Under Florida law, shared parental responsibility anticipates that both parents will participate in making parenting decisions impacting the welfare of their children. When parents disagree, sometimes the only resolution is found by going back to court. The issue before the court will not be which parent is right and which parent is wrong, but which parent’s decision- making will serve the best interests of the child. Ultimately, one parent will be awarded sole parental decision-making authority on the contested issue.
The vaccination of children is a topic that can be very controversial between parents. Vaccinations are mandated under state law for school attendance unless waived by meeting certain criteria, including, but not limited to, having religious beliefs that do not permit vaccination of your children. Two family law cases in Florida involved a disagreement between parents over the vaccination of their children. In both cases, the objecting parent was a chiropractor practicing holistic medicine that did not include the practice of routinely vaccinating children.
In one case involving a paternity action, the parents could not agree on the need for vaccinations, and submitted this issue to the paternity court for resolution. The father presented medical evidence addressing the benefits of vaccination. The mother provided evidence based on both medical and religious grounds that supported her opposition to the vaccinations. Without discussing its reasoning, the family law court found that it was in the child’s best interests for the mother to make medical care/vaccination decisions for the child. The appellate court affirmed the mother’s award of sole decision-making authority on vaccinations because there was evidence admitted that supported the lower court’s decision.
A second case had a strong religious belief component and a different outcome. In that case, the mother was also a chiropractor, but in addition to believing in holistic medical practices, she believed vaccinations were contrary to the tenets of her religious faith. Both sides provided conflicting expert medical evidence about the safety of vaccinations.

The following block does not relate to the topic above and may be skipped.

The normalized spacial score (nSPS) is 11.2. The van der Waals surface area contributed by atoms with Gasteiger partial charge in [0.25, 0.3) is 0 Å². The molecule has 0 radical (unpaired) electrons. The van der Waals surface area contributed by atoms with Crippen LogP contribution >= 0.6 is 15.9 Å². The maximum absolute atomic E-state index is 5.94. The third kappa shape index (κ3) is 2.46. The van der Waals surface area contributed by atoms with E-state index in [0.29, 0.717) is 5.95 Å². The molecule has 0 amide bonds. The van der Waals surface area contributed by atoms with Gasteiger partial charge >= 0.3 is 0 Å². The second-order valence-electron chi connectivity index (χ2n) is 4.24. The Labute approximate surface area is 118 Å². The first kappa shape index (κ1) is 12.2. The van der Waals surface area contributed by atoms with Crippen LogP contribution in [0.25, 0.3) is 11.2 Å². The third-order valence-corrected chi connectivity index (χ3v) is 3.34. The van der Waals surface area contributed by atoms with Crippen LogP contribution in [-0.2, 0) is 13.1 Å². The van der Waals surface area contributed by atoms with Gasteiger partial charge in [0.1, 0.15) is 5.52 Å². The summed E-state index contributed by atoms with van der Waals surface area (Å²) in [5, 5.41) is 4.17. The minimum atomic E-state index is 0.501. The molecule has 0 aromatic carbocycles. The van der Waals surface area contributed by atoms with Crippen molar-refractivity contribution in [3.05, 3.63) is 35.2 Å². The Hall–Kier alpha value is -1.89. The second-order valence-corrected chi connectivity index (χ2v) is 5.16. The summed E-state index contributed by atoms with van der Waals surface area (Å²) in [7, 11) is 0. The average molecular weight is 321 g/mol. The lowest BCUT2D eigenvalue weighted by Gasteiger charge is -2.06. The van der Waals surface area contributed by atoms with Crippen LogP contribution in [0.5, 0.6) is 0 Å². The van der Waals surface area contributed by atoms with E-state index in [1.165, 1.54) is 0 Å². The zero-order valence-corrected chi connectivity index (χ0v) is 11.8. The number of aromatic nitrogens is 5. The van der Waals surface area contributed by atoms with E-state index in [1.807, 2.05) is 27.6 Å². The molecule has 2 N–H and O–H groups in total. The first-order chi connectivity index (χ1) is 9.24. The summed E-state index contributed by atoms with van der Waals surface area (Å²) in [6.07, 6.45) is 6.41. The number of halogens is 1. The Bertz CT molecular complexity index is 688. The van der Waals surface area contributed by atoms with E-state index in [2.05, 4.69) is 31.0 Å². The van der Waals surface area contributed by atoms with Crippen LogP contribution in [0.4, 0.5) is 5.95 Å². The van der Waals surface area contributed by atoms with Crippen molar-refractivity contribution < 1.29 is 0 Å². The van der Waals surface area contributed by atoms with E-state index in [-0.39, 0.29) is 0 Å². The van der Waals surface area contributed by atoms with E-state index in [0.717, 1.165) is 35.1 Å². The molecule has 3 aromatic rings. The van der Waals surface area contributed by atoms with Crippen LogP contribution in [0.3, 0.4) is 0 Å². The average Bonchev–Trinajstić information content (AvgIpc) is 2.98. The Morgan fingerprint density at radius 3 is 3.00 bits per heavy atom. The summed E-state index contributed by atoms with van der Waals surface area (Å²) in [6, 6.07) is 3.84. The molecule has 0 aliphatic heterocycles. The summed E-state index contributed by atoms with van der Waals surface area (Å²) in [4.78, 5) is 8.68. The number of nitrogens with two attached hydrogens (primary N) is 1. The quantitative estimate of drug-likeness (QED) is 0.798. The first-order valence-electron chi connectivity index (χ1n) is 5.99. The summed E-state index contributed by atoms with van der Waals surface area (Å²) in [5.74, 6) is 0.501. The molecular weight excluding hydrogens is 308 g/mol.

The trial judge found that the best interests of the child were served by awarding the father sole decision-making authority regarding vaccinations because the mother’s beliefs could cause harm to the child. The appellate court also affirmed that decision because the decision was adequately supported by evidence. The appellate court also noted that though court imposed restrictions on parental religious practices are usually not upheld, it would affirm a restriction on a religious practice that was clearly proven to be harmful to the child.
Interestingly, a Virginia family law court reached a different outcome under essentially similar facts. In that case, the family law court found in favor of the father’s position that it was in the child’s best interests to receive vaccinations. In this case, however, the court awarded sole decision-making authority regarding vaccinations to the mother, who opposed vaccinations on religious grounds, because of her historical primary role in taking care of the medical needs of the child.
Since judicial decisions regarding parental sole decision-making authority on vaccinations seem to be made on a case-by-case basis, if you and your co-parent disagree about vaccination of your children, it is important to consult an experienced family law attorney to assist you in presenting a strong case supporting your convictions on this issue.